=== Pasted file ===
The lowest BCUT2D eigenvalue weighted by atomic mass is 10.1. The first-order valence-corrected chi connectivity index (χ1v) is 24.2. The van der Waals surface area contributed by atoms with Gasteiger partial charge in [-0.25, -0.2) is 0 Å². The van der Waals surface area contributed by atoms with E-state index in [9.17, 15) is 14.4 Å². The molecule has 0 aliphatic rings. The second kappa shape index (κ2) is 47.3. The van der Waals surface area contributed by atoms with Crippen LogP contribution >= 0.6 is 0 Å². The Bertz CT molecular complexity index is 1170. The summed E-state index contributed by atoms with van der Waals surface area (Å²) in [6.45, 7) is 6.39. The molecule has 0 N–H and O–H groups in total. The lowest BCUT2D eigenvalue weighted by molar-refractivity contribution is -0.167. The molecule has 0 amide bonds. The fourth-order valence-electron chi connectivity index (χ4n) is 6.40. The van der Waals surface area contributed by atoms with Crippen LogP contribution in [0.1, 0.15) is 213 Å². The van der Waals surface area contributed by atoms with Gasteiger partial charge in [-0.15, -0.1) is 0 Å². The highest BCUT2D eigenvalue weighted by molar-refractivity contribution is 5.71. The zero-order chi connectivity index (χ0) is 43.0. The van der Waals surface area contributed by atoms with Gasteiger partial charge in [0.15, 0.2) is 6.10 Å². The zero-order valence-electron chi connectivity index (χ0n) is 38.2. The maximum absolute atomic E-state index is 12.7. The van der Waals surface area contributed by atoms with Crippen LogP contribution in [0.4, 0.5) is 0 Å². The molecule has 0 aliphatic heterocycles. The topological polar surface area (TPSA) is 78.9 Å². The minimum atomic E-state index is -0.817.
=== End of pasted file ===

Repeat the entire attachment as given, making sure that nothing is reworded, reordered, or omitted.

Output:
The lowest BCUT2D eigenvalue weighted by atomic mass is 10.1. The first-order valence-corrected chi connectivity index (χ1v) is 24.2. The van der Waals surface area contributed by atoms with Gasteiger partial charge in [-0.25, -0.2) is 0 Å². The van der Waals surface area contributed by atoms with E-state index in [9.17, 15) is 14.4 Å². The molecule has 0 aliphatic rings. The second kappa shape index (κ2) is 47.3. The van der Waals surface area contributed by atoms with Crippen LogP contribution >= 0.6 is 0 Å². The Bertz CT molecular complexity index is 1170. The summed E-state index contributed by atoms with van der Waals surface area (Å²) in [6.45, 7) is 6.39. The molecule has 0 N–H and O–H groups in total. The lowest BCUT2D eigenvalue weighted by molar-refractivity contribution is -0.167. The molecule has 0 amide bonds. The fourth-order valence-electron chi connectivity index (χ4n) is 6.40. The van der Waals surface area contributed by atoms with Crippen LogP contribution in [0.1, 0.15) is 213 Å². The van der Waals surface area contributed by atoms with Gasteiger partial charge in [-0.15, -0.1) is 0 Å². The highest BCUT2D eigenvalue weighted by molar-refractivity contribution is 5.71. The zero-order chi connectivity index (χ0) is 43.0. The van der Waals surface area contributed by atoms with Gasteiger partial charge in [0.15, 0.2) is 6.10 Å². The zero-order valence-electron chi connectivity index (χ0n) is 38.2. The maximum absolute atomic E-state index is 12.7. The van der Waals surface area contributed by atoms with Crippen LogP contribution in [0.4, 0.5) is 0 Å². The molecule has 0 aliphatic heterocycles. The topological polar surface area (TPSA) is 78.9 Å². The minimum atomic E-state index is -0.817.